At the very beginning these mags would print anything you gave them because they weren't paying you-if they were paying you, it was like $12.50 for a feature-so they would pretty much take whatever text they got. Somewhere, '72 or '73, they were getting very fussy. So my basic approach wherever I wrote was, "Editor, take this!" It was trying to pull it off, y'know, trying to slip 'em a fast one.
Mischief was really my overriding motive.
It's gotten harder. In my own progression as a writer, I don't even know how to do mischief anymore. I've gotten bogged down in the mission of writing clearly. It gets to the point where something that was play becomes work. I would like to once again figure out how to do mischief.
Is there even any point in writing about rock music anymore?
Well, sure. The problem is not so much the music-the music has
become a very non-specific thing. It's just a big inescapable aspect
of culture now. We're in a state of what you might call Rock Surround.
You can't get away from it! When I started writing about it you
seek it out, you had to find it You had to meet it at least
In 1967 there weren't 20 good bands in the world. And then in the seventies, they realized they could make a killing off this and it went from 20 bands to a thousand. It was really hard to be focused anymore. You were forced to pay attention to just too much and it was impossible.
One of the problems now is you have to write your way out of the Rock Surround. You certainly have to write about how it impacts on your own life. But systematically, it's important to be distanced from it, not so much because you want to be an objective journalist-whatever the hell that is-for your own sanity you have to be not owned by it. Not under its thumb.
I just think that with the notion of truth, subjective, objective, whatever, the only thing you can be truthful about is what you know, the shadow of the stuff in your own playpen, things you have a palpable sense of experience of. That's what you should write about.
I think a lot of work has to be done in ignoring the immensity of it and writing about any little particle of it. It's a big monster, rock. And it exists for certain pre-ordained reasons that were not part of the package once. Part of what it's there for is to make people stupid. To make people cease to resist. It's crowd control.
Yeah, governments and armies even use it in armed standoffs, like Waco or General Noriega.
Yeah, it used to have something to do with liberation and now it has something to do with quite the opposite.
And it's not just rock that's gone this way...In your "The Last Wrestling Piece" you warned about the over-commercialization of wrestling, based on the first Wrestlemania, which was over 15 years ago.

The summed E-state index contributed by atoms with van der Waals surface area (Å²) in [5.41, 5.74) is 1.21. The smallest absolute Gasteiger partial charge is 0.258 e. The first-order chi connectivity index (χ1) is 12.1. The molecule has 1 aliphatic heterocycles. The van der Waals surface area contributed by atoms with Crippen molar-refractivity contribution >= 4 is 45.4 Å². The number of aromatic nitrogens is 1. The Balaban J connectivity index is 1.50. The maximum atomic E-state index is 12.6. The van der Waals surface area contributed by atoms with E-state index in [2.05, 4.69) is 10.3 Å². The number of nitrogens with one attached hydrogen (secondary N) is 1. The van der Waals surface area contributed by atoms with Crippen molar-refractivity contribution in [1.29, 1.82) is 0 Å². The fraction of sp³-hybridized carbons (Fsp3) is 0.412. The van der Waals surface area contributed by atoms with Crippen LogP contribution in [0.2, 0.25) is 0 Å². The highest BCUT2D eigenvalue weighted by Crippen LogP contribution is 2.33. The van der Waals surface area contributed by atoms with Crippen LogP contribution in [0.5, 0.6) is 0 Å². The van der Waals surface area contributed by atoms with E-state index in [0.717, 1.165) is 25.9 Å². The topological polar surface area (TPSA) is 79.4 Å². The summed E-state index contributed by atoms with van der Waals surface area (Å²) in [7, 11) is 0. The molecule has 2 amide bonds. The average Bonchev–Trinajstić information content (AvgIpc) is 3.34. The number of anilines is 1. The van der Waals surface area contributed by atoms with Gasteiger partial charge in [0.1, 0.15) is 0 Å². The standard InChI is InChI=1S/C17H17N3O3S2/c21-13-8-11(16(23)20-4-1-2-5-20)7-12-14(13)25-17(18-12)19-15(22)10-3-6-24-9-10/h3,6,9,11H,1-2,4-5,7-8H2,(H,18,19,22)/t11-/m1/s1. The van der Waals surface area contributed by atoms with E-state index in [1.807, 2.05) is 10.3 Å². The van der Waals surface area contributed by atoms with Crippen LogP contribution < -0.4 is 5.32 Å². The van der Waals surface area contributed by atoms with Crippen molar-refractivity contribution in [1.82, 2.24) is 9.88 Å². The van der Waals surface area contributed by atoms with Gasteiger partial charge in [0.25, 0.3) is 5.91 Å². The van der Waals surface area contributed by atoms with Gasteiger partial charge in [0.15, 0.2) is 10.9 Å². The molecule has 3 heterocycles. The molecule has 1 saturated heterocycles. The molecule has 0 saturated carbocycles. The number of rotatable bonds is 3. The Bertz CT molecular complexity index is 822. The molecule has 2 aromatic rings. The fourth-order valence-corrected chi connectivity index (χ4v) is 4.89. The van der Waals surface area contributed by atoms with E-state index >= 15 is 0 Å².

It's funny; I don't watch a lot of television, but by accident I
saw a WWF show this week. It was like a video game, and all the
advertisers were video games. It was just insane. It used be for
lunatics of all ages. Now it is specifically marketed for children
and it looks to me like most of television is specifically marketed
Rock and roll is certainly specifically marketed for children. As opposed to once upon a time, the term was teenagers. But I think the demographic has slipped to something very much earlier than that. It's cradle to the grave now.
But wrestling, once upon a time, was a real true geek show. There's just no aspect of that anymore; it's not even there by accident. I think the announcers are even scripted now-that doesn't even sound improvised. And they had these, like, hot-looking babes and one of them was wearing, like leather or vinyl pants with a fake ass. She actually had ass padding!
It used to be, at the very least, you could see the stink of humanity in the event. There's no smell anymore.
Did whatever powers-that-be in manufacturing culture always try to
make it so safe and generic?
They were always trying. It seems to me they've reached a point
now where, not only do they have a better angle on it, but the
leverage is much more functional. I think that the bottom line is
today's kids are regarded by every marketing think-tank as retarded,
maimed! Emotionally maimed and intellectually retarded. And that's
everything's being marketed to.
I just think that the internet is really sick in that it really has been the latest means. Kids get home from school and it's "Oh boy! I'll jerk off watching some smut off the internet" or "oh I can download etceteras." It's just another way of teaching living beings not to live.
A friend of mine calls the internet the world's biggest bathroom wall.
I just can't even stand looking at all the ads. Every time you click it on there's a billboard for something. And they're shabby- looking. It isn't even an elegant kind of con. It's like they don't have to be elegant anymore. It's evidence that the master plan has worked.
Killer Kowalski... and other things.